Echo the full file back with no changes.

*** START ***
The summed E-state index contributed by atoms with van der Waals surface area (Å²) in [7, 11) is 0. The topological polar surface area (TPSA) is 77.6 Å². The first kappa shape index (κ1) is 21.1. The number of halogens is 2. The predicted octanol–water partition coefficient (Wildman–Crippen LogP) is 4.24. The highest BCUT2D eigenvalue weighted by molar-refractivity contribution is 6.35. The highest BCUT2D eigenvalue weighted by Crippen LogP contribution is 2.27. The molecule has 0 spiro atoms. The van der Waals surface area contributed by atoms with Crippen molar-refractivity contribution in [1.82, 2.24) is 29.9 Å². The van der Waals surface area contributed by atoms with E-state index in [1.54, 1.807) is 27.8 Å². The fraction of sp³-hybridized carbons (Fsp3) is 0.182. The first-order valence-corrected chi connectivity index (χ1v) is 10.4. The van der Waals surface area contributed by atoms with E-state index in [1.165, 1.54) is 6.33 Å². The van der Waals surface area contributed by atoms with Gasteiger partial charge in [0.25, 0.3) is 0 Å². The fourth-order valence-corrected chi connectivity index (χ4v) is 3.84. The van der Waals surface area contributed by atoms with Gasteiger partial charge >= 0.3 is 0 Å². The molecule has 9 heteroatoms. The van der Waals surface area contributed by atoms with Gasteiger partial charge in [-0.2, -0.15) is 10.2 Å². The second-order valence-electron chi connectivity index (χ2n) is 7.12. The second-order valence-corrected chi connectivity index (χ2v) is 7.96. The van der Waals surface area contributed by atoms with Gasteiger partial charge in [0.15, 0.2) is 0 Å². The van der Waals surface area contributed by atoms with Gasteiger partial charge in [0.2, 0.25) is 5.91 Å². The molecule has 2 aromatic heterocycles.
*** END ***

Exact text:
The summed E-state index contributed by atoms with van der Waals surface area (Å²) in [7, 11) is 0. The topological polar surface area (TPSA) is 77.6 Å². The first kappa shape index (κ1) is 21.1. The number of halogens is 2. The predicted octanol–water partition coefficient (Wildman–Crippen LogP) is 4.24. The highest BCUT2D eigenvalue weighted by molar-refractivity contribution is 6.35. The highest BCUT2D eigenvalue weighted by Crippen LogP contribution is 2.27. The molecule has 0 spiro atoms. The van der Waals surface area contributed by atoms with Crippen molar-refractivity contribution in [1.82, 2.24) is 29.9 Å². The van der Waals surface area contributed by atoms with E-state index in [1.54, 1.807) is 27.8 Å². The fraction of sp³-hybridized carbons (Fsp3) is 0.182. The first-order valence-corrected chi connectivity index (χ1v) is 10.4. The van der Waals surface area contributed by atoms with E-state index in [1.165, 1.54) is 6.33 Å². The van der Waals surface area contributed by atoms with Gasteiger partial charge in [0.25, 0.3) is 0 Å². The fourth-order valence-corrected chi connectivity index (χ4v) is 3.84. The van der Waals surface area contributed by atoms with Gasteiger partial charge >= 0.3 is 0 Å². The molecule has 9 heteroatoms. The van der Waals surface area contributed by atoms with Gasteiger partial charge in [-0.2, -0.15) is 10.2 Å². The second-order valence-electron chi connectivity index (χ2n) is 7.12. The second-order valence-corrected chi connectivity index (χ2v) is 7.96. The van der Waals surface area contributed by atoms with Gasteiger partial charge in [0.15, 0.2) is 0 Å². The van der Waals surface area contributed by atoms with Gasteiger partial charge in [0.2, 0.25) is 5.91 Å². The molecule has 2 aromatic heterocycles.